Daily Comment (July 17, 2017)
by Bill O’Grady and Thomas Wash
[Posted: 9:30 AM EDT] It was another quiet weekend. Here are the news items we are tracking this morning:
China economy: GDP, somewhat predictably, came in a bit stronger than expected, at 6.9% (y/y%). It’s important to remember that China can generate any growth number it wants as long as it has debt capacity. Total social financing, the broadest measure of lending, rose 14.7% in June (y/y%). Recent media reports indicate that the housing boom is exhibiting signs of overheating; we noted that property investment rose 8.5% in H1, above last year’s 6.9% rise over the same period. Orders from Chairman Xi to the State Owed Enterprises (SOE) to reduce their debt levels does suggest that the Chinese leadership is aware it is creating a debt problem. The tradeoff, however, is daunting; it’s about impossible for China to grow at the above rate and simultaneously deleverage.
Xi prepares for October: The PRC holds its annual leadership meetings in late October and this is a special one because it will announce Chairman Xi’s nomination for a second term. Over the weekend, the party announced that Sun Zhengcai was being replaced as Party Secretary of Chongqing. Sun was considered a possible successor to Chairman Xi in five years so removing him from power and indicating he is under investigation (effectively ending his political career) at least allows Xi more power in building his own Standing Committee of the Politburo and may be an early ploy to give Xi a third term which would be the first chairman to have more than two terms since Mao. In the Chinese political system, the second term is usually the most important for a leader because in the first term, his rivals usually pick some of the members of the Standing Committee to maintain their influence. In the second term, the chairman gets more leeway in building his own Standing Committee.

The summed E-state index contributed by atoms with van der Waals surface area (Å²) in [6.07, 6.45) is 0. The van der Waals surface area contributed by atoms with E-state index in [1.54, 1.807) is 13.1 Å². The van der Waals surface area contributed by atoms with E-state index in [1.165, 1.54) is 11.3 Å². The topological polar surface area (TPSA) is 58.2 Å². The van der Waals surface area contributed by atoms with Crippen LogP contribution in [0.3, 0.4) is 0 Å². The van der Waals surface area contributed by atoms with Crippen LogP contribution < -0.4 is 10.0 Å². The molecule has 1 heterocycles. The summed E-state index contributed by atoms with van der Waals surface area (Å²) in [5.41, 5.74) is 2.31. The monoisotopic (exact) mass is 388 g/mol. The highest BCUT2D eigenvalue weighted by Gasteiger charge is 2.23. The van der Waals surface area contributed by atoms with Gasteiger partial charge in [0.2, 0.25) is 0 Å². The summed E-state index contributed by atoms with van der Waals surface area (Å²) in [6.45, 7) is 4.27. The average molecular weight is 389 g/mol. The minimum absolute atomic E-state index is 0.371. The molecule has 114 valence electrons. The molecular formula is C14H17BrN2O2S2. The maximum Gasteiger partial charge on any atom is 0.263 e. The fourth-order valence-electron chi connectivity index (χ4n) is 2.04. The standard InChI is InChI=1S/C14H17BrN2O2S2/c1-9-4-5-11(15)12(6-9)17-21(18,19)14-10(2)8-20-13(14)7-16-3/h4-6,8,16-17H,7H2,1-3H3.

ECB, BOJ meet this week: We don’t expect any surprises from the BOJ. Market speculation suggests that ECB President Draghi will try to ease expectations of policy tightening by signaling the pace of balance sheet reduction will be very slow. Although we don’t disagree with this goal, we do have doubts that Draghi can pull it off. As former Fed Chair Bernanke discovered, once markets become fixated on easy policy forever, even the most modest of stimulus withdrawal can have surprising effects. With Eurozone interest rates still negative in some countries, any hint of tapering will likely be a factor; we believe the most sensitive asset class will likely be forex, meaning any signal of tightening will appreciate the EUR.